"Highsmith left 8,000 pages of diaries and “cahiers,” but as Joan Schenkar notes in “The Talented Miss Highsmith,” she forged, fabricated and altered where necessary, just like her antihero Ripley. She lied all the time — to her lovers, to her friends, to the tax authorities, to publishers, agents, journalists, and to posterity. Lying about the facts was her way of telling the truth — as she understood it." New York Times Sunday Book Review, December 16th 2009."
I believe that she fabricated the information she left behind. I identify with the work of the author who wrote "Plotting and Writing Suspense Fiction" in her inherent demeanor. Something seems incongruent between Patricia's way of being and the life Ms. Schenkar's portrayed from the record.
If Pat was gay as portrayed by Schenkar in her book - so what?
Patricia Highsmith was as secretive as an oyster. She enjoyed the closeted hidden underground world of the gay scene in ’40s and ’50s New York and ’60s and ’70s Paris. She traveled in search of fresh encounters, and to rid herself of too much that could be known by others. (ibid)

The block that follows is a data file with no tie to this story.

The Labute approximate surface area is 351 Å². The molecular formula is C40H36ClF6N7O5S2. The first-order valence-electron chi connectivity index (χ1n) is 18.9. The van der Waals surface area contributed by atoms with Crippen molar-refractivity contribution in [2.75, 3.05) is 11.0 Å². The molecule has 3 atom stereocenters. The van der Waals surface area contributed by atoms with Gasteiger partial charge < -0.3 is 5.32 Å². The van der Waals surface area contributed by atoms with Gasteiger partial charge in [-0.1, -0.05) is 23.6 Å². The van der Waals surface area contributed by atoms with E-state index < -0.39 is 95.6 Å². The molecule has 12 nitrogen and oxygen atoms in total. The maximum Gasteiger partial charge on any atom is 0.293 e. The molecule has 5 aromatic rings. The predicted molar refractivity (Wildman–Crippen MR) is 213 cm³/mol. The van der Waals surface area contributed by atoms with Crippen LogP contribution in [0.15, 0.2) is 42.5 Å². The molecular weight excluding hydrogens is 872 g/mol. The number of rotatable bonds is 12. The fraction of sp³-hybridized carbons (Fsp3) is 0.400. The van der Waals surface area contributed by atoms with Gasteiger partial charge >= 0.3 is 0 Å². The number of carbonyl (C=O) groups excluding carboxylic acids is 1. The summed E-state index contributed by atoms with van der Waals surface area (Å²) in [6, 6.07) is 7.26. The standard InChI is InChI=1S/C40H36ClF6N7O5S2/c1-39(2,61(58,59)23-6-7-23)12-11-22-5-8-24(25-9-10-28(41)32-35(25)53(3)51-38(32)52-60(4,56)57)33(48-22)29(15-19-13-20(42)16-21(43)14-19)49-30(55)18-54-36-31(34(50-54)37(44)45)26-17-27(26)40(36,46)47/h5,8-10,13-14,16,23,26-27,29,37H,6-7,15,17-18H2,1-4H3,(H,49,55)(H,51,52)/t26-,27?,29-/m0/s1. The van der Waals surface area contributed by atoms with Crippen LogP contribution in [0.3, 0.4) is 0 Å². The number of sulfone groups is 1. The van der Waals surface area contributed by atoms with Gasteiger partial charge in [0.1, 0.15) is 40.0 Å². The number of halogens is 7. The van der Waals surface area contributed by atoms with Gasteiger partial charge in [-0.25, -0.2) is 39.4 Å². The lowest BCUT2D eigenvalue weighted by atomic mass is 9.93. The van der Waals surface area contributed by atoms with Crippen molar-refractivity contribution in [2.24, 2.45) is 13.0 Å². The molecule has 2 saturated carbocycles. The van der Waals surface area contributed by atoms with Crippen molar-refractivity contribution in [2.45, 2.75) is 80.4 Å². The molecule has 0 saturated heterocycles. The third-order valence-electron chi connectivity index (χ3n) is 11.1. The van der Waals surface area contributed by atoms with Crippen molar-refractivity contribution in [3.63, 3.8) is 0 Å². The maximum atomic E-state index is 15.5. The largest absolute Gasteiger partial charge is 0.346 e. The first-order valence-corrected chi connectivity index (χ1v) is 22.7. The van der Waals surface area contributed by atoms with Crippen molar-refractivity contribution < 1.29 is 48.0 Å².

I don't really care. Is it true ? I don't know and as I said, don't care. She was who she was and her work says much more to me than 8,000 pages of diaries and cahiers . I'm not going to judge Patricia Highsmith in that way.
That's my take and as we all know, history is an interpretation of events. Character is not and I have a knack for spotting character. I liked her character.
I found many jewels in "Plotting and Writing Suspense Fiction". I can't believe she was an inconsiderate, rude and "hard to get alone with" curmudgeon. Her writing betrays her character and I assert she was caring, intimate, open and caring some more. She also knew her boundaries and didn't have much truck for people that considered her a curiosity.
Patricia Highsmith (January 19, 1921 – February 4, 1995) convinced me that paying the bills, going for a walk or a train ride was okay when I didn't have the inspiration to move forward in a novel. I don't procrastinate and neither did she. According to her own words, she lived on the edge of emotion and let her inspiration speak.